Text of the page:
Graham Dwyer and Angela Kerins appeals among major cases of 2020

Women are at the centre of several important cases in the higher courts this year

Graham Dwyer: appeal over use of his mobile phone data in his trial. Photograph: Collins Courts

Graham Dwyer: appeal over use of his mobile phone data in his trial. Photograph: Collins Courts


Women, including terminally ill Ruth Morrissey and former Rehab chief executive Angela Kerins, are at the centre of several important cases and judgments in the higher courts as the new law term kicks off in January.

Cervical cancer screening standard of care

The Supreme Court is expected to give a key judgment during this term setting the standard of care for cervical cancer screening, with implications for the work of the Cervical Check tribunal and many cervical cancer cases. That judgment arises from an appeal by the HSE and two laboratories against a High Court decision in favour of Ruth Morrissey, from Limerick, who sued over misreading of her cervical smears. The core issues in the appeal include what standard of care should apply in cytoscreening and whether the HSE has liability for the acts and omissions of cytoscreeners.

Irrespective of what the Supreme Court decides, the Government has guaranteed that Ms Morrissey and her husband Paul will retain their €2.1 million damages award.

Marital rape

Another Supreme Court decision expected this term concerning sentencing in rape cases is likely to attract considerable attention, particularly from women’s organisations.

The court is due to hear submissions on the appropriate sentence to be imposed on a man for the rape of his wife. Those submissions will be prepared in the context of a very significant recent Supreme Court judgment concerning sentencing in rape cases, particularly for marital rape involving a pattern of violent and abusive behaviour.

The five-judge court said all those events, not just one in isolation, must be considered to arrive at a “just result”.

The judgment was given after the DPP had appealed to the Supreme Court against a Court of Appeal decision reducing to a total eight-and-a-half years prison time the sentences imposed on the man for rape of his wife, threats to kill her and a hammer attack on her.

The DPP argued the Court of Appeal should not have viewed the rape in isolation but rather as a “pattern of violent and abusive behaviour”.

A ‘sad child’

In the High Court, the family of 27-year-old Natasha Perie, who, due to concerns about the Eighth Amendment, was kept on life support for almost four weeks in late 2014 after being pronounced brain dead at 15 weeks pregnant, are expected to finalise their damages claims against the HSE arising from her death.

The HSE earlier this year accepted liability concerning the main claim by the family: that Ms Perie’s death was caused by failure to diagnose a brain cyst that ruptured, leaving her brain-dead days after her admission to the Midland Regional Hospital Mullingar on November 27th, 2014, having complained of severe headaches on a number of occasions.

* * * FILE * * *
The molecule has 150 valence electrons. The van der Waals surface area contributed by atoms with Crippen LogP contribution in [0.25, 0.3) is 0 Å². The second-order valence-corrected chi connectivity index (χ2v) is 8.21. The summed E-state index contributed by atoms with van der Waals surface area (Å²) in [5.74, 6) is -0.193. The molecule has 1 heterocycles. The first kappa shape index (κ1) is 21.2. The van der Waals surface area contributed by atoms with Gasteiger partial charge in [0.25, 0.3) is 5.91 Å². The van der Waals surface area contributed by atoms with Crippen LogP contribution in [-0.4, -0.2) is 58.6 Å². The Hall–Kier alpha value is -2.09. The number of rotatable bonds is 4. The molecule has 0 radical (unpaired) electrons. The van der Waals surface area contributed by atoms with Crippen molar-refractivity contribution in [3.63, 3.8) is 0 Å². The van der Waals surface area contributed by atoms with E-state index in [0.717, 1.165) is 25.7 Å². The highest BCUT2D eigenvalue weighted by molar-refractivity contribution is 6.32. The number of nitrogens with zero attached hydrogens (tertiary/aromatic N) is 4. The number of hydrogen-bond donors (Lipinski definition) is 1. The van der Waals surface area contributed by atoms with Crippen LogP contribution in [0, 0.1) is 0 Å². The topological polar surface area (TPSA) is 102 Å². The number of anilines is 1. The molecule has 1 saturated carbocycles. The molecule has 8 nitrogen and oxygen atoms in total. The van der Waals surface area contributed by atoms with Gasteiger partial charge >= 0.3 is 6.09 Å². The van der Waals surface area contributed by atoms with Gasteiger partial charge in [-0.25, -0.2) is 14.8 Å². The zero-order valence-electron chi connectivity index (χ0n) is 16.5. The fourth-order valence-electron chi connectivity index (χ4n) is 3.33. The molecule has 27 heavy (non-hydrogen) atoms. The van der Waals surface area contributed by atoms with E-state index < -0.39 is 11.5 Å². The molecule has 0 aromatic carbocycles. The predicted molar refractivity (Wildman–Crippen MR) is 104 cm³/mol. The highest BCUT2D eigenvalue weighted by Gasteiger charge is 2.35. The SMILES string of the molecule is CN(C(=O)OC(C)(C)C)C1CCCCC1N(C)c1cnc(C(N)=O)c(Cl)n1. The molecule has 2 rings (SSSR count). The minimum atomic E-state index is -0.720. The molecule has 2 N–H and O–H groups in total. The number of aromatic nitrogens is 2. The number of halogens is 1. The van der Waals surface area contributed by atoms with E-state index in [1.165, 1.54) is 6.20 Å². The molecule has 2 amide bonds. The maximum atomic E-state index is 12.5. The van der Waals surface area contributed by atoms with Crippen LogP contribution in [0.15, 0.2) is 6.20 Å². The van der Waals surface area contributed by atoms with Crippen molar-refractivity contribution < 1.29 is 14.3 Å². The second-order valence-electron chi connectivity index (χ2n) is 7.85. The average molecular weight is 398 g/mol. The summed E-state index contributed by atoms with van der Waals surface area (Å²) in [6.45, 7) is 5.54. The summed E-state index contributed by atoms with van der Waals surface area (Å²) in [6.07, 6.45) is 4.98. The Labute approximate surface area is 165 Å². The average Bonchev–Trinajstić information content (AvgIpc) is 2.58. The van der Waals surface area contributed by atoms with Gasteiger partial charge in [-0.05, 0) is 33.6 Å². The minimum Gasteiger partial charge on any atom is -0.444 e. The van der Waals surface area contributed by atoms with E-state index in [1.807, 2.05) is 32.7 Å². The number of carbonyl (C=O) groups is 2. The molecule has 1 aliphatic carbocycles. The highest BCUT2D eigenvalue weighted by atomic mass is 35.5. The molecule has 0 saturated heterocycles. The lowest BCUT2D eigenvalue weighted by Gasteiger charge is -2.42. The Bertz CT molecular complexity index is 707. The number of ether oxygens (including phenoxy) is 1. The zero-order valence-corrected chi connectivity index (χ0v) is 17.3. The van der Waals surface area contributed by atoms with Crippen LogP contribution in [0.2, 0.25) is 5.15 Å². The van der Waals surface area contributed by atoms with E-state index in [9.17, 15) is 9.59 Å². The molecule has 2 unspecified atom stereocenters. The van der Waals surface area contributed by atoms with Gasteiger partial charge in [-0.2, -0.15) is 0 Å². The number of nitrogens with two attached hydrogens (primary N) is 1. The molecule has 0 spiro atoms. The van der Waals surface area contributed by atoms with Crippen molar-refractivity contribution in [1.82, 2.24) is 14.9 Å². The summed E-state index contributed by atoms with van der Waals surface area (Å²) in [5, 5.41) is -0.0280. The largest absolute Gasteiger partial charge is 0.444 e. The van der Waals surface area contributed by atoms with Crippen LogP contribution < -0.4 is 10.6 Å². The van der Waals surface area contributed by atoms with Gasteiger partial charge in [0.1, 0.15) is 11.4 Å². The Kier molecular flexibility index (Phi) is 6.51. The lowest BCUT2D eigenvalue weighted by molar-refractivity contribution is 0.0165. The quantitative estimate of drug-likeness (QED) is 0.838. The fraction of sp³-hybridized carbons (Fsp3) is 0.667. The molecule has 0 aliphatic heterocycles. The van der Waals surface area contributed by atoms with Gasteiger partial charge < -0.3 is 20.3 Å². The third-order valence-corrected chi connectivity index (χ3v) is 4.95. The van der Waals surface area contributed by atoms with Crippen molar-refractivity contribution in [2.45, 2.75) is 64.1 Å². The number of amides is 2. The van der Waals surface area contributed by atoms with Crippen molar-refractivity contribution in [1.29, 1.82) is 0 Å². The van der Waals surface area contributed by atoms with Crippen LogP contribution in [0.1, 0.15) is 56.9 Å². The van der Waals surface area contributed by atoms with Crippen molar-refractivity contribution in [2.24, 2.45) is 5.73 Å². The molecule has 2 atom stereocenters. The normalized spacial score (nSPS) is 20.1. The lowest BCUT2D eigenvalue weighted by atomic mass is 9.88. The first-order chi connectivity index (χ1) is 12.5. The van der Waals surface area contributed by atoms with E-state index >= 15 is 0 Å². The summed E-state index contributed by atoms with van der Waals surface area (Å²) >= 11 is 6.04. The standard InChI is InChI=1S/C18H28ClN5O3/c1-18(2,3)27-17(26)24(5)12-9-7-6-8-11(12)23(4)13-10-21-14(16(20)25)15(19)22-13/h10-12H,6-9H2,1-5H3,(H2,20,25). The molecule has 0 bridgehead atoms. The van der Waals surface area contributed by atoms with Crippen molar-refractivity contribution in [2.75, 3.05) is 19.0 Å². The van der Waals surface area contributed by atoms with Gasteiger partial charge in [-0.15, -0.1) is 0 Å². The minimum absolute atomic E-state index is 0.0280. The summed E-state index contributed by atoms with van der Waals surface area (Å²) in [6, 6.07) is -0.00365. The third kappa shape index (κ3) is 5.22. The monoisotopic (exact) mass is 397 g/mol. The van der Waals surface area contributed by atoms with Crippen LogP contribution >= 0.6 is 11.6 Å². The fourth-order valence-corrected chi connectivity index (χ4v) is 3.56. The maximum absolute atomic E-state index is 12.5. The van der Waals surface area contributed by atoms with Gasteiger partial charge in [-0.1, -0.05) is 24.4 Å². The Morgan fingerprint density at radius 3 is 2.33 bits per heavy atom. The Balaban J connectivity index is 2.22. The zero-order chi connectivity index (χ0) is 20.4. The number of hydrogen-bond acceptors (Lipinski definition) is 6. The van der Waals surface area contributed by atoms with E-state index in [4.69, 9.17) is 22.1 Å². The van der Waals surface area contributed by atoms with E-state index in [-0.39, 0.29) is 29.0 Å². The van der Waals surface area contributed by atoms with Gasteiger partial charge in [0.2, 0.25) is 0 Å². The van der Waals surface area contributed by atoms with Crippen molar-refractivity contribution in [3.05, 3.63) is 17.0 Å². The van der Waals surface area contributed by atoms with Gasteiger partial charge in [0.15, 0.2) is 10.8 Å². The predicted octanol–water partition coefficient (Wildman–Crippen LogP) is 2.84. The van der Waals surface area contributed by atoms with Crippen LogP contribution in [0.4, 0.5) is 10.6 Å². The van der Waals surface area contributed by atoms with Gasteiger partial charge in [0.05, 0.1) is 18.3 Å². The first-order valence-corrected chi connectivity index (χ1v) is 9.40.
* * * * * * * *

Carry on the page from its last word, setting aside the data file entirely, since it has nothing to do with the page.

A mediation to assess damages for that will be held on January 13th, with the main focus of those claims being damages for her two young children to compensate for the loss of their mother. The family previously settled claims for nervous shock over the circumstances of Ms Perie’s death, including for having to go to the High Court in December 2014 to get orders permitting the ending of the somatic treatment being administered to the young woman whose physical condition was rapidly deteriorating.

The High Court ruled on St Stephen’s Day 2014 that the treatment could be ended on the basis that the only prospect for the unborn was “distress and death” and Ms Perie was entitled to dignity in death.

During the November hearing to approve a €150,000 settlement of the nervous shock claim for Ms Perie’s daughter, now aged 11, the girl was described as a “sad child” who, when asked what would she ask for if she had three wishes, said: “I want my Mam back.”

‘Witch hunt’

Also in the High Court, former Rehab chief executive Angela Kerins is pursuing a claim for substantial damages over her treatment before two hearings of the Dáil Public Accounts Committee in 2014, which she has described as a “witch hunt”.

Angela Kerins. Photograph: Collins Courts
Angela Kerins. Photograph: Collins Courts

The Supreme Court had ruled, in the first leg of Ms Kerins case, that the committee acted unlawfully outside its terms of reference and outside the terms of its invitation to Ms Kerins to appeal before it. Now the High Court must decide if she is entitled to damages.

Ms Kerins wants damages on grounds including loss of her annual salary, bonuses and company car with Rehab from the time of her resignation after the PAC hearings in 2014 to retirement age. She is also expected to claim over the impact of her resignation on her pension.